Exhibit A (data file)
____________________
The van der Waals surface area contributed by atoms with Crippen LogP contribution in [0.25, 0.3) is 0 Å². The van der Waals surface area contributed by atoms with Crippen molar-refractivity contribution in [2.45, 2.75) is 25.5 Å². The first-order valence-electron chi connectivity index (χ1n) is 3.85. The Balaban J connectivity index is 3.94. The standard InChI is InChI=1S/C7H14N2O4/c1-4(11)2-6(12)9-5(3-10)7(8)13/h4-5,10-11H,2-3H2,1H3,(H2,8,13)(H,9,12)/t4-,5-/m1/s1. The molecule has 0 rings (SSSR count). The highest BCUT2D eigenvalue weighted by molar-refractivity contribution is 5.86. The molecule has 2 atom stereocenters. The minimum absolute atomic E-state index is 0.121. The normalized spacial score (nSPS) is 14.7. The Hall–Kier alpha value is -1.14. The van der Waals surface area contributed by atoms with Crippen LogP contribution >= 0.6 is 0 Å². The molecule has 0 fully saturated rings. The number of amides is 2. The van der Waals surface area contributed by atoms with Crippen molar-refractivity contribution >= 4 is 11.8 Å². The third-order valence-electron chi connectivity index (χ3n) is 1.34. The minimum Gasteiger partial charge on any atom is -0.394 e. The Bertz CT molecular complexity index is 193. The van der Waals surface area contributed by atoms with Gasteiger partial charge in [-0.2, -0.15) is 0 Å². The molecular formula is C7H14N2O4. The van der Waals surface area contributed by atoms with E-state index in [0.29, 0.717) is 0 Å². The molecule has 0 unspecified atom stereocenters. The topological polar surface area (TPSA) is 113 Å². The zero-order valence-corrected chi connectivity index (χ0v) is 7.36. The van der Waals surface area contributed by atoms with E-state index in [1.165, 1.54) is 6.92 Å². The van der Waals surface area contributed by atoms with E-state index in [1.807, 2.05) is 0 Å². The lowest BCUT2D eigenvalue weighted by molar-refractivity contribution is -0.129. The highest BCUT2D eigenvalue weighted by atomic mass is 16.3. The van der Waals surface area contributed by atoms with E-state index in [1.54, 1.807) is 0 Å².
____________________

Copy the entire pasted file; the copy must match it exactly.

The van der Waals surface area contributed by atoms with Crippen LogP contribution in [0.25, 0.3) is 0 Å². The van der Waals surface area contributed by atoms with Crippen molar-refractivity contribution in [2.45, 2.75) is 25.5 Å². The first-order valence-electron chi connectivity index (χ1n) is 3.85. The Balaban J connectivity index is 3.94. The standard InChI is InChI=1S/C7H14N2O4/c1-4(11)2-6(12)9-5(3-10)7(8)13/h4-5,10-11H,2-3H2,1H3,(H2,8,13)(H,9,12)/t4-,5-/m1/s1. The molecule has 0 rings (SSSR count). The highest BCUT2D eigenvalue weighted by molar-refractivity contribution is 5.86. The molecule has 2 atom stereocenters. The minimum absolute atomic E-state index is 0.121. The normalized spacial score (nSPS) is 14.7. The Hall–Kier alpha value is -1.14. The van der Waals surface area contributed by atoms with Crippen LogP contribution >= 0.6 is 0 Å². The molecule has 0 fully saturated rings. The number of amides is 2. The van der Waals surface area contributed by atoms with Crippen molar-refractivity contribution >= 4 is 11.8 Å². The third-order valence-electron chi connectivity index (χ3n) is 1.34. The minimum Gasteiger partial charge on any atom is -0.394 e. The Bertz CT molecular complexity index is 193. The van der Waals surface area contributed by atoms with Gasteiger partial charge in [-0.2, -0.15) is 0 Å². The molecular formula is C7H14N2O4. The van der Waals surface area contributed by atoms with E-state index in [0.29, 0.717) is 0 Å². The molecule has 0 unspecified atom stereocenters. The topological polar surface area (TPSA) is 113 Å². The zero-order valence-corrected chi connectivity index (χ0v) is 7.36. The van der Waals surface area contributed by atoms with E-state index in [1.165, 1.54) is 6.92 Å². The van der Waals surface area contributed by atoms with E-state index in [1.807, 2.05) is 0 Å². The lowest BCUT2D eigenvalue weighted by molar-refractivity contribution is -0.129. The highest BCUT2D eigenvalue weighted by atomic mass is 16.3. The van der Waals surface area contributed by atoms with E-state index in [1.54, 1.807) is 0 Å².